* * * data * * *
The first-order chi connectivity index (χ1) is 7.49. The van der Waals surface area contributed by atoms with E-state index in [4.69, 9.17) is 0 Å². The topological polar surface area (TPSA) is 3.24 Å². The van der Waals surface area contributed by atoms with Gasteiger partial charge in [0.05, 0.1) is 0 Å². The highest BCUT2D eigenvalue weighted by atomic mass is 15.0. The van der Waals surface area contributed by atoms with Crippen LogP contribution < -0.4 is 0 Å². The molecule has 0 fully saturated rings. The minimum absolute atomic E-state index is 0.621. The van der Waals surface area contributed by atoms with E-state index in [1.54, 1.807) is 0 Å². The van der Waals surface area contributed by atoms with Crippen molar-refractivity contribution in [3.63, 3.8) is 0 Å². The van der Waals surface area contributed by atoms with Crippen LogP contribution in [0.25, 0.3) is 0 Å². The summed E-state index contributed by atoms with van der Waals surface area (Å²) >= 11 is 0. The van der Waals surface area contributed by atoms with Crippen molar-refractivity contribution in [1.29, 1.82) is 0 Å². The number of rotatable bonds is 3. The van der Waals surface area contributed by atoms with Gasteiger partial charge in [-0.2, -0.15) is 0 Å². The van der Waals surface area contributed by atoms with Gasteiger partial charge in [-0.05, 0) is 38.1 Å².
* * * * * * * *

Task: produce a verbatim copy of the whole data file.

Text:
The first-order chi connectivity index (χ1) is 7.49. The van der Waals surface area contributed by atoms with E-state index in [4.69, 9.17) is 0 Å². The topological polar surface area (TPSA) is 3.24 Å². The van der Waals surface area contributed by atoms with Gasteiger partial charge in [0.05, 0.1) is 0 Å². The highest BCUT2D eigenvalue weighted by atomic mass is 15.0. The van der Waals surface area contributed by atoms with Crippen LogP contribution < -0.4 is 0 Å². The molecule has 0 fully saturated rings. The minimum absolute atomic E-state index is 0.621. The van der Waals surface area contributed by atoms with E-state index in [1.54, 1.807) is 0 Å². The van der Waals surface area contributed by atoms with Crippen molar-refractivity contribution in [3.63, 3.8) is 0 Å². The van der Waals surface area contributed by atoms with Crippen LogP contribution in [0.25, 0.3) is 0 Å². The summed E-state index contributed by atoms with van der Waals surface area (Å²) >= 11 is 0. The van der Waals surface area contributed by atoms with Crippen molar-refractivity contribution in [1.29, 1.82) is 0 Å². The number of rotatable bonds is 3. The van der Waals surface area contributed by atoms with Gasteiger partial charge in [-0.2, -0.15) is 0 Å². The van der Waals surface area contributed by atoms with Gasteiger partial charge in [-0.05, 0) is 38.1 Å².